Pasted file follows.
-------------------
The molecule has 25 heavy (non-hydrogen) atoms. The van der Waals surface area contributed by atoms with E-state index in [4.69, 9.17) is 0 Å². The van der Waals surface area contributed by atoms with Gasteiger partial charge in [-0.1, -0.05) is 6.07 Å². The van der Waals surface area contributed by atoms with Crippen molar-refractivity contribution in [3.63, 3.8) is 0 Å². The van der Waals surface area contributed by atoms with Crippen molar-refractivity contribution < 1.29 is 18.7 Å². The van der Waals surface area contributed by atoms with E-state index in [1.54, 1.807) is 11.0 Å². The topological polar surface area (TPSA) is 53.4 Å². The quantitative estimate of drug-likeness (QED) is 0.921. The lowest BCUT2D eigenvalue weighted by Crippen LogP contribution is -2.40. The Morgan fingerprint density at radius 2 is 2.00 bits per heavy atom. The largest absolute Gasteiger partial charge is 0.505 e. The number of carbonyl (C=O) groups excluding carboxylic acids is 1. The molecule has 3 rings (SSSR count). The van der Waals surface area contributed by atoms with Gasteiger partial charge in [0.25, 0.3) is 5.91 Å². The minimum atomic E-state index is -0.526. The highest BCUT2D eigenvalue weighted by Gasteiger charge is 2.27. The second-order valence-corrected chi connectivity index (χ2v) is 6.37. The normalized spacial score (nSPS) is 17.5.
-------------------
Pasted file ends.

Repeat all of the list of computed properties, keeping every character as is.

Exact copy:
The molecule has 25 heavy (non-hydrogen) atoms. The van der Waals surface area contributed by atoms with E-state index in [4.69, 9.17) is 0 Å². The van der Waals surface area contributed by atoms with Gasteiger partial charge in [-0.1, -0.05) is 6.07 Å². The van der Waals surface area contributed by atoms with Crippen molar-refractivity contribution in [3.63, 3.8) is 0 Å². The van der Waals surface area contributed by atoms with Crippen molar-refractivity contribution < 1.29 is 18.7 Å². The van der Waals surface area contributed by atoms with E-state index in [1.54, 1.807) is 11.0 Å². The topological polar surface area (TPSA) is 53.4 Å². The quantitative estimate of drug-likeness (QED) is 0.921. The lowest BCUT2D eigenvalue weighted by Crippen LogP contribution is -2.40. The Morgan fingerprint density at radius 2 is 2.00 bits per heavy atom. The largest absolute Gasteiger partial charge is 0.505 e. The number of carbonyl (C=O) groups excluding carboxylic acids is 1. The molecule has 3 rings (SSSR count). The van der Waals surface area contributed by atoms with Gasteiger partial charge in [0.25, 0.3) is 5.91 Å². The minimum atomic E-state index is -0.526. The highest BCUT2D eigenvalue weighted by Gasteiger charge is 2.27. The second-order valence-corrected chi connectivity index (χ2v) is 6.37. The normalized spacial score (nSPS) is 17.5.